Paediatrics: Precocious puberty

2021-03-02 12:00 AM

This is defined as the early onset and rapid progression of puberty.

Precocious puberty

This is defined as the early onset and rapid progression of puberty. Age criteria vary. In White European children, precocious puberty (PP) is defined as <8yrs in females and <9yrs in males.

Classification and causes

  • are either central or peripheral in origin. The various causes of PP are as follows.

Central (true) PP (gonadotrophin-dependent)

  • Idiopathic (familial/non-familial).
  • Intracranial tumours: e.g. hypothalamic hamartoma, craniopharyngioma, astrocytoma, optic glioma.
  • Other CNS lesions: hydrocephalus, arachnoid cysts, traumatic brain injury, cranial irradiation.
  • Secondary central PP: early maturation of the hypothalamic-pituitary-gonadal axis due to long-term sex steroid exposure, e.g. congenital adrenal hyperplasia (CAH), McCune–Albright syndrome.

Puberty occurs as a consequence of early physiological (true) activation of the hypothalamic-pituitary–gonadal axis (central). A normal sequence of pubertal development is observed.

Central PP may also be idiopathic and familial. Girls with central PP are more likely to have idiopathic central PP, whereas in boys there is a much greater risk of intracranial tumours.

Peripheral PP (gonadotrophin-independent)

  • Gonadal: McCune–Albright syndrome; ovarian tumours (e.g. benign cyst; granulosa cell tumour); testicular tumour; familial testitoxicosis (LH receptor-activating mutation).
  • Adrenal: CAH; adrenal tumour (carcinoma; adenoma).
  • Human chorionic gonadotrophin (HCG)-secreting tumours: e.g. CNS(chorioepithelioma; dysgerminoma).
  • Iatrogenic (exogenous sex-steroid administration).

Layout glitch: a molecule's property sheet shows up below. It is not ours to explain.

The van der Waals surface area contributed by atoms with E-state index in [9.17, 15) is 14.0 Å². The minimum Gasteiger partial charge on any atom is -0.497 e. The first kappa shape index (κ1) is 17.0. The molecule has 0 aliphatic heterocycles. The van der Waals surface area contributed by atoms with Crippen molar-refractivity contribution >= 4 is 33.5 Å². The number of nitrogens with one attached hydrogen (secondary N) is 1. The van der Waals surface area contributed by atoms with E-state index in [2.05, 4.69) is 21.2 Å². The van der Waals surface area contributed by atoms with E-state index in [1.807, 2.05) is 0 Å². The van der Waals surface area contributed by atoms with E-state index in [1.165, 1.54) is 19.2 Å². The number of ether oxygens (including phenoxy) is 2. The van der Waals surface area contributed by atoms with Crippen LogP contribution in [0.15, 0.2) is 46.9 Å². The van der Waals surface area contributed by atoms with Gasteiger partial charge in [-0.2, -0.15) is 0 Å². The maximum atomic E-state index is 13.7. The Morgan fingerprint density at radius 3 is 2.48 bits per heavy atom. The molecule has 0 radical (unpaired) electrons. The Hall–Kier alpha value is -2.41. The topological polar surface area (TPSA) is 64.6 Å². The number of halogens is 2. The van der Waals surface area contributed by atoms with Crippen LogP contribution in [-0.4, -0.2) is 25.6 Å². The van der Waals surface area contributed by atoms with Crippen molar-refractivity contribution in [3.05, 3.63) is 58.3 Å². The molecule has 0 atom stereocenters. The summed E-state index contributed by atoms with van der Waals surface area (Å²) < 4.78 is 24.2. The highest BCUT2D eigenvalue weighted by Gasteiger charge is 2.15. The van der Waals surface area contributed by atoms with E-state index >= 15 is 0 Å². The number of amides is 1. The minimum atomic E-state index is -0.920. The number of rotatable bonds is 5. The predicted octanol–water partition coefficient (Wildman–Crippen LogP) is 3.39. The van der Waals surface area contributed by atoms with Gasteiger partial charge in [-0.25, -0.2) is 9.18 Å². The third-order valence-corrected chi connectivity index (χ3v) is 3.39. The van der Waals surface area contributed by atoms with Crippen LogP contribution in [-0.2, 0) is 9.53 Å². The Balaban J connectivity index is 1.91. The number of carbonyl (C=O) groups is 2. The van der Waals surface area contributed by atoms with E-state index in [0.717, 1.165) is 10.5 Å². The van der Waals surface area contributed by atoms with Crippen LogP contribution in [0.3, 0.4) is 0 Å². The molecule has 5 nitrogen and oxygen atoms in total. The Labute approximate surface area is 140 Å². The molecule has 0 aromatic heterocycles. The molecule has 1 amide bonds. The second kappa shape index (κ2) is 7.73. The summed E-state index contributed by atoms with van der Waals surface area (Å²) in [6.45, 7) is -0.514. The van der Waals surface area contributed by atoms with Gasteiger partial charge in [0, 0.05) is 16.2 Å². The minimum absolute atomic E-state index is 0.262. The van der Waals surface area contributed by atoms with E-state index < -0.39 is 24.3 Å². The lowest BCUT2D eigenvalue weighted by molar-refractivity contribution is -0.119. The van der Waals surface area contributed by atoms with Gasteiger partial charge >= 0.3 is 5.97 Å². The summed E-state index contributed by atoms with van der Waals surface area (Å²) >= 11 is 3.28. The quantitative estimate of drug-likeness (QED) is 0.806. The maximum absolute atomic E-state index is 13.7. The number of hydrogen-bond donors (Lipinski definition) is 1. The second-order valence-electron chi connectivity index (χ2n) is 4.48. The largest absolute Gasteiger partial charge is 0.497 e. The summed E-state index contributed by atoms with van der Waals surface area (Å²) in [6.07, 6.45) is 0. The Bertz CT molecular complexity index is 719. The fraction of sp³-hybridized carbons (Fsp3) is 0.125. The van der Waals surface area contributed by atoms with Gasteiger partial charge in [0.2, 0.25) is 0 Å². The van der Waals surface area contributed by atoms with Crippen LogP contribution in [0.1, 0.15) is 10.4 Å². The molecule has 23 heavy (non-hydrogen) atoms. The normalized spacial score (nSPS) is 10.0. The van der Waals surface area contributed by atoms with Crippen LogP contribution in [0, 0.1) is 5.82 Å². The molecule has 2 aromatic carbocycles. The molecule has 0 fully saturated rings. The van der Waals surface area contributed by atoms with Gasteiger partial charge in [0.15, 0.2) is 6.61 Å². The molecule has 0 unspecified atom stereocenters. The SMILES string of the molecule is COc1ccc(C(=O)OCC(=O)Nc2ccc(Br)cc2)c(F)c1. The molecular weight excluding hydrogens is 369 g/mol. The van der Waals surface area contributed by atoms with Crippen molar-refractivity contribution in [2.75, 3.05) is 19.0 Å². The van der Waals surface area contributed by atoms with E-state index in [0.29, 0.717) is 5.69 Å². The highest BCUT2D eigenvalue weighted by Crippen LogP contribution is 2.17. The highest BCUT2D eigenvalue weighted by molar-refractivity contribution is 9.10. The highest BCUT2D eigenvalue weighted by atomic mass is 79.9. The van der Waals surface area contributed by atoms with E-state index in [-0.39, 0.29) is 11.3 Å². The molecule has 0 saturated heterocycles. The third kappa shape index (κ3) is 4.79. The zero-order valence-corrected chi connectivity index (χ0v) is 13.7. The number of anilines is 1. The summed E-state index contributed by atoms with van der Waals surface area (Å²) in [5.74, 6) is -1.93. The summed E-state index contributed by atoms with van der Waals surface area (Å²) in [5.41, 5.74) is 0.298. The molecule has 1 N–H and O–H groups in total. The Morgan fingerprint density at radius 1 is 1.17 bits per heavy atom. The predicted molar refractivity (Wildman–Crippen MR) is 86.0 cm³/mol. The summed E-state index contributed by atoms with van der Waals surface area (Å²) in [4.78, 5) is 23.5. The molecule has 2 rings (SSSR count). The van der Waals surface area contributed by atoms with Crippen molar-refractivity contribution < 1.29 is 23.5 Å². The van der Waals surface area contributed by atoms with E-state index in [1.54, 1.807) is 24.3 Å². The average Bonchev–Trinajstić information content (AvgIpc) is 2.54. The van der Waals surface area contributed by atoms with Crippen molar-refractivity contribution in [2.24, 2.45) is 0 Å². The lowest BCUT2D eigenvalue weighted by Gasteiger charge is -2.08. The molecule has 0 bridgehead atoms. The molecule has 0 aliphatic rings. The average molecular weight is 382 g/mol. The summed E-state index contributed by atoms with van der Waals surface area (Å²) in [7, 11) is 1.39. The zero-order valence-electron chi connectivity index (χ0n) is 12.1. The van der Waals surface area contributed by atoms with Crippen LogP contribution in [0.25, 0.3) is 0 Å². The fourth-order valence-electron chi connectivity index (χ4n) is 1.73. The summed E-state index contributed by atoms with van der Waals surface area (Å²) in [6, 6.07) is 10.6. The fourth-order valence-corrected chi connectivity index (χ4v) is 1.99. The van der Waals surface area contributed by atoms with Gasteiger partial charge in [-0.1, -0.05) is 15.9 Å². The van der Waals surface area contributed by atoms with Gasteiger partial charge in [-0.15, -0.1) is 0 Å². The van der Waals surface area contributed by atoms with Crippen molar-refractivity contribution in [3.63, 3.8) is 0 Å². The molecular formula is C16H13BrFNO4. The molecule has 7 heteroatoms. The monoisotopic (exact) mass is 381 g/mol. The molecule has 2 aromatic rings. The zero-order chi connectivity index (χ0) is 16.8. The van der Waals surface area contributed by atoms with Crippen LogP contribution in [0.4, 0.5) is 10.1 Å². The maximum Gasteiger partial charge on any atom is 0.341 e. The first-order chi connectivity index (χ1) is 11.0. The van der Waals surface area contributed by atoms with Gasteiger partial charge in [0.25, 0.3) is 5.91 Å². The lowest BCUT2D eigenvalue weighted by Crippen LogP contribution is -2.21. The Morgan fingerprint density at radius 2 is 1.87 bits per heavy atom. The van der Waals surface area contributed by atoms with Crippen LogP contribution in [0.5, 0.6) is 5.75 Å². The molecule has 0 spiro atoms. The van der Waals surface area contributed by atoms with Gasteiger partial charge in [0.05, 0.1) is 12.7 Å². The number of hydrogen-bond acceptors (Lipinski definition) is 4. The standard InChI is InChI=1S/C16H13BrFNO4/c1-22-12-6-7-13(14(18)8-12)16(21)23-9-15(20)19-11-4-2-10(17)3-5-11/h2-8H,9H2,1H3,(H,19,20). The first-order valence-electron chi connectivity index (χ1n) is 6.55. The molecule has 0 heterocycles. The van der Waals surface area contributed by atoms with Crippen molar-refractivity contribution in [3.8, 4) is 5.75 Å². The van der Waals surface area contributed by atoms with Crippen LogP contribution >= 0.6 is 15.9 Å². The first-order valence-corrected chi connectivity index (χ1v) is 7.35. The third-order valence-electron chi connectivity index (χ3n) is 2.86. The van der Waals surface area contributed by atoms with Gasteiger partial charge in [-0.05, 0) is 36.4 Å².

Puberty is due to mechanisms that do not involve physiological gonadotrophin secretion from the pituitary. The source of sex steroid may be endogenous (gonadal or extragonadal) or exogenous. Endogenous hor-mone production is independent of hypothalamic-pituitary-gonadal activity. An abnormal sequence of pubertal development is usually observed.



A detailed history should be obtained:

  • Age when first signs of pubertal development observed.
  • Which features of puberty are present and in what order did they appear?
  • Evidence of growth acceleration.
  • Family history: careful enquiry about the age of onset of puberty (including the age of menarche in females) within other family members.


  • Puberty (Tanner) staging.
  • Measure height; weight; head circumference.
  • Review previous growth records if available.
  • Measure parents’ heights and calculate MPH/family height target.
  • Skin lesions: e.g.cafĂ©-au-lait marks (McCune–Albright; NF-1).
  • Abdominal/testicular masses.
  • Neurological examination: visual fields; fundoscopy.


Baseline screening tests should be considered.

  • Plasma LH and FSH levels.
  • Plasma sex hormone: oestrogen/testosterone.
  • Other serum androgen levels: e.g. 17-OH progesterone, DHEAS, androstenedione.

In addition, undertake the following:

  • Urine: steroid profile (sex/adrenal steroids).
  • BA X-ray.
  • Pelvic US (ovarian morphology; testicular masses).
  • The abdominal US, e.g. adrenal glands.
  •  MRI scan brain.

GnRH (LHRH) test: measurement of basal and post-GnRH LH, and FSH levels as an indicator of hypothalamic-pituitary function.